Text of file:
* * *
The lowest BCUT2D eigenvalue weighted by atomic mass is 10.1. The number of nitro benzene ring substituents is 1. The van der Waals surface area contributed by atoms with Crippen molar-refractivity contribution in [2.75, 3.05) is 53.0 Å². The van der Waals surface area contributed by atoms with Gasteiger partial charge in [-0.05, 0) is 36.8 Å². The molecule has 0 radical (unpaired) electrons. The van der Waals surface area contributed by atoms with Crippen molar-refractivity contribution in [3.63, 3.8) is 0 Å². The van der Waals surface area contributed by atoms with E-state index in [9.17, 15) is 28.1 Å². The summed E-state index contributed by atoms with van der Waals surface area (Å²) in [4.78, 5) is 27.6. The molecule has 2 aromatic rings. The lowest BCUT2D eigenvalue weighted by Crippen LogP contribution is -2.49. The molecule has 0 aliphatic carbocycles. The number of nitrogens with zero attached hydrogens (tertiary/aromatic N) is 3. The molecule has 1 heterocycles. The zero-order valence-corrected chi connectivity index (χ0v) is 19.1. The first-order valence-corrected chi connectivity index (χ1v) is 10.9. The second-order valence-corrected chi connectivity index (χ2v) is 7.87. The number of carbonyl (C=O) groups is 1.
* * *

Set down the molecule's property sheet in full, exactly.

The lowest BCUT2D eigenvalue weighted by atomic mass is 10.1. The number of nitro benzene ring substituents is 1. The van der Waals surface area contributed by atoms with Crippen molar-refractivity contribution in [2.75, 3.05) is 53.0 Å². The van der Waals surface area contributed by atoms with Gasteiger partial charge in [-0.05, 0) is 36.8 Å². The molecule has 0 radical (unpaired) electrons. The van der Waals surface area contributed by atoms with Crippen molar-refractivity contribution in [3.63, 3.8) is 0 Å². The van der Waals surface area contributed by atoms with E-state index in [9.17, 15) is 28.1 Å². The summed E-state index contributed by atoms with van der Waals surface area (Å²) in [4.78, 5) is 27.6. The molecule has 2 aromatic rings. The lowest BCUT2D eigenvalue weighted by Crippen LogP contribution is -2.49. The molecule has 0 aliphatic carbocycles. The number of nitrogens with zero attached hydrogens (tertiary/aromatic N) is 3. The molecule has 1 heterocycles. The zero-order valence-corrected chi connectivity index (χ0v) is 19.1. The first-order valence-corrected chi connectivity index (χ1v) is 10.9. The second-order valence-corrected chi connectivity index (χ2v) is 7.87. The number of carbonyl (C=O) groups is 1.